The search engine giant is making a push to stop people from spreading fake news online and with ads, as it tries to curb the spread of fake stories that have infected news organizations and spread to social media.
Google, the world’s No. 1 search engine, said Tuesday it will allow ads to run in news content posted on its pages.
Ads will appear on news articles with the headline “Google is changing the way it sells ads” or “Google has made a decision to stop promoting fake news.”
The company said it will continue to test ads that target the “top stories” on news sites, such as CNN or The New York Times, with the goal of improving accuracy and effectiveness.
It will also offer ads in news stories for “top videos” from its partners, such a YouTube or YouTube Play Music, and for “social media engagement.”
Google’s move to include ads in the news is one of many it is making to combat the spread and spread of misinformation.
Google is currently one of the largest providers of online ad services.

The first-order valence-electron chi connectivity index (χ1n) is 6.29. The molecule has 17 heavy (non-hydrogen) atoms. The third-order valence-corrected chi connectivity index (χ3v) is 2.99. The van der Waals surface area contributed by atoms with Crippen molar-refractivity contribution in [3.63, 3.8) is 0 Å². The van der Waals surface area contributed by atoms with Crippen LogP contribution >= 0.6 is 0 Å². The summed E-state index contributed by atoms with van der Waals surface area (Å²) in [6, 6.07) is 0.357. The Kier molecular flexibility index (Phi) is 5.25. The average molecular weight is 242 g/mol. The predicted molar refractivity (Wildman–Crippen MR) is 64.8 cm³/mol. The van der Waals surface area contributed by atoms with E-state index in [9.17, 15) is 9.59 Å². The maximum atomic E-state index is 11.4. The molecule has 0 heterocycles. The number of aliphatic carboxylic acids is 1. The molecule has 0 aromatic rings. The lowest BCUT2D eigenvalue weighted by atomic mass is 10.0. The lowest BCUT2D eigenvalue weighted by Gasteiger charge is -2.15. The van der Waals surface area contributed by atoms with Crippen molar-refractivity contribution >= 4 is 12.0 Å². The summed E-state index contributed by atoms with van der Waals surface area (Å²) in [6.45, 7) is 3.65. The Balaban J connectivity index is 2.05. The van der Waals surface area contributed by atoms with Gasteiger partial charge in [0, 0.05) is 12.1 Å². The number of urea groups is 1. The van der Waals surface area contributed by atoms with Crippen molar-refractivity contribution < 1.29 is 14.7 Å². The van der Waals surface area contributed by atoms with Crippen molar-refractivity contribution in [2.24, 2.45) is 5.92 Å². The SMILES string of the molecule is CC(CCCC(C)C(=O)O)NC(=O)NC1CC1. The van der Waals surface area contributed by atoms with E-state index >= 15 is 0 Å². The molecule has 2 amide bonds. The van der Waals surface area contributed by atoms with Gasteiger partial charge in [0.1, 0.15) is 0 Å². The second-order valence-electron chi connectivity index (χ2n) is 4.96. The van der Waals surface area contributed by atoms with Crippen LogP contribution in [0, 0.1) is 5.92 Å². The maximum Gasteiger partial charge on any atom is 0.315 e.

It has long faced scrutiny over the quality of its search results, with critics saying it was biased against news sites.
Advertisers, including media companies, have criticized Google for favoring its own services and making its algorithms less sensitive to news content.
Google has faced criticism over its efforts to promote news content to its millions of users through its own Google Plus social network, Google+ and YouTube.
Ad revenue from Google+ was $3.5 billion in the third quarter, according to data compiled by FactSet.
Google Plus revenue totaled $8.3 billion in 2016.
Twitter is also working to improve its ad platform and advertising tools to make sure it does not repeat its mistakes.
Google+ will offer users more personalized ads based on user behavior and interests.
Ads on Google Plus will run in stories that are related to the person who has posted the content, such an article from CNN or an article about the 2016 presidential election.
Ad-serving on Google+ could also run in Google+ news stories with the same headline or an editor’s note.
The ads will be placed within stories that show the headline or the note in the original article, as opposed to the top of the article.
Google says the ads will also run for users that have viewed content that is not from Google.